Time-lapsed photography suggest that the rocks move when razor-thin ice sheets start to melt during periods of light wind. These ice panels can move the rocks up to five meters per minute.
X Marks the Spot
Racetrack Playa is a lake bed that is almost perfectly flat and almost always dry. It is about 4 kilometers long (2.5 miles) - north to south and about 2 kilometers wide (1.25 miles) east to west. The surface is covered with mud cracks and the sediment is made up mainly of silt and clay.
The climate in this area is arid. It rains just a couple of inches per year. However, when it rains, the steep mountains which surround Racetrack Playa produce a large amount of runoff that converts the playa floor into a broad shallow lake that might be just a few inches deep at the low point of the playa. When wet, the surface sediments of the playa are transformed into a very soft and very slippery mud. When the mud dries out, mud cracks that typically cover the floor of the playa are formed.
The Mesquite Flat Sand Dunes in Death Valley are at the northern end of the valley floor and are surrounded by the Cottonwood Mountains. In between many of the dunes are stands of creosote bush and some mesquite on the sand and on dried mud, which used to cover this part of the valley before the dunes intruded.
Patterns in Sand
The tiny grains of quartz and feldspar that make up the Mesquite Flat Sand Dunes in Death Valley began as much larger pieces of solid rock but, through erosion, became sand-sized.
The Mesquite Flat Sand Dunes' highest peaks rise approximately 140' above sea level, though shifting winds and gravity alter heights and shapes daily. Dunes such as these form over thousands of years as blowing sand reaches an insurmountable obstacle (such as mountains). When sand particles can go no further, wind churns the blocked sand into very fine particles and deposits them at or near the base of the obstacle. An arid climate is the foundation for such a process.
The hard drought-plagued sun-baked slopes around Zabriskie Point support almost no vegetation and possess a stark beauty. The rare rain that comes to Death Valley arrives in the form of downpours, which form the rills and gullies that reshape the landscape.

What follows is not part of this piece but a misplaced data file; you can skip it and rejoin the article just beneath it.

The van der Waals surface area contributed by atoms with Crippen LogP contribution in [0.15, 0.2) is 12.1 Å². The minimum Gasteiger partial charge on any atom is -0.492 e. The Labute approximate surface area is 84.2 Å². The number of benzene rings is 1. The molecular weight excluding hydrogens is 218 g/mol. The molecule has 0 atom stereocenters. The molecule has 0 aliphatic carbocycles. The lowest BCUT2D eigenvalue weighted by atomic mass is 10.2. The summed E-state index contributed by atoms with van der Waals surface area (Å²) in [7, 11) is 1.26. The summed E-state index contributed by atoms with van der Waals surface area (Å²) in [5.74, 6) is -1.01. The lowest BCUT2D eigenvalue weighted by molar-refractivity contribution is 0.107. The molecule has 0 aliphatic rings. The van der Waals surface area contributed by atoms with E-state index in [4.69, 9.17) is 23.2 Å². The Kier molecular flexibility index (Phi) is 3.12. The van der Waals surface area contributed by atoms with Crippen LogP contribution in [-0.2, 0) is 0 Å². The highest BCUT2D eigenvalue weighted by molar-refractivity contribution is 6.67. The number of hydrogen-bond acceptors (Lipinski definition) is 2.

Devil's Golf Course
The Devil's Golf Course is a large salt pan on the floor of Death Valley, located in the Mojave Desert within Death Valley National Park.
It was named after a line in the 1934 National Park Service guide book to Death Valley National Monument, which stated that "Only the devil could play golf" on its surface, due to a rough texture from the large halite salt crystal formations.
Dante's View, a part of the Amargosa Range, is one of the most extraordinary sights in California. These mountains were created when the surface of the earth was being stretched, forming a horst or a pulling force, forming grabens. The crust ruptured because of this force, and as a result, lava erupted and ended up deposited on top of the preceding sedimentary rock.
Rhyolite's Last Supper
Rhyolite is one of the best-preserved ghost towns in America. Situated just outside Death Valley National Park, the site provides a glimpse into a small mining community in the desert from a century ago.
One of the most mysterious and evocative art installations of the American west stands "The Last Supper", a collection of giant ghost-like figures garbed in white - the work of several Belgian artists who travelled to Death Valley in 1984 to escape the confines of Europe and seek inspiration from the desert.
Photographed at the abandoned Chippewa Lake Amusement Park in Ohio. For over 100 years, the park featured 3 roller coasters and a large ballroom where live bands played every night. Its demise came in the late '60s with competition from Geauga Lake and Cedar Point.
Green & Blue Supports
Tangle of Iron
"And up the ladder of the earth I climbed through the horrible thicket of the lost jungles to you. Machu Picchu.
Tall city of stones stacked up in steps, at last a dwelling where what is earthly was not hidden under slumbering clothes.
In you, like two parallel lines, the cradle of lightning and humanity rocking together in a thorny wind."
Machu Picchu from the Terraces
Clouds Over Machu Picchu
Huayna Picchu from the Prison Group
Inti Huotana Stone
Lone tree at Central Plaza
Royal Mausoleum Steps
Temple of the Condor
Thatched Roof Guardhouse
Stairs from Central Plaza
The Sacred Rock
"Take nothing but memories…
…leave nothing but footprints."
- Chief Seattle
Father & Sons
Sunset on the Savannah
Book and Window
Old Man & Goat
Bringing in the Cattle
Sunrise in the Crater
Acacia Trees in Sunset
The Plains of Africa
Maasai Cattle #2
Grain Elevators in America
"At first I just savored the strong emotions the place provoked, which mixed the awe one feels in the presence of monumental architecture with the impatient curiosity of an archaeologist at a new site. The place encouraged fantasies of lost worlds and vanished empires, of abandoned cities…
The grain elevators' resemblance to habitable architecture only serves to dramatize the differences. The windowless, largely unbroken expanses of concrete …ten or more stories tall & hundreds of feet long produce a strange sense of dislocation when one is near them. The curved sides of the concrete elevators do unexpected things to shadows, transforming straight lines into arcs, drooping wires back into straight lines."
- Frank Gohlke, from Measures of Emptiness: Grain Elevators in the American Landscape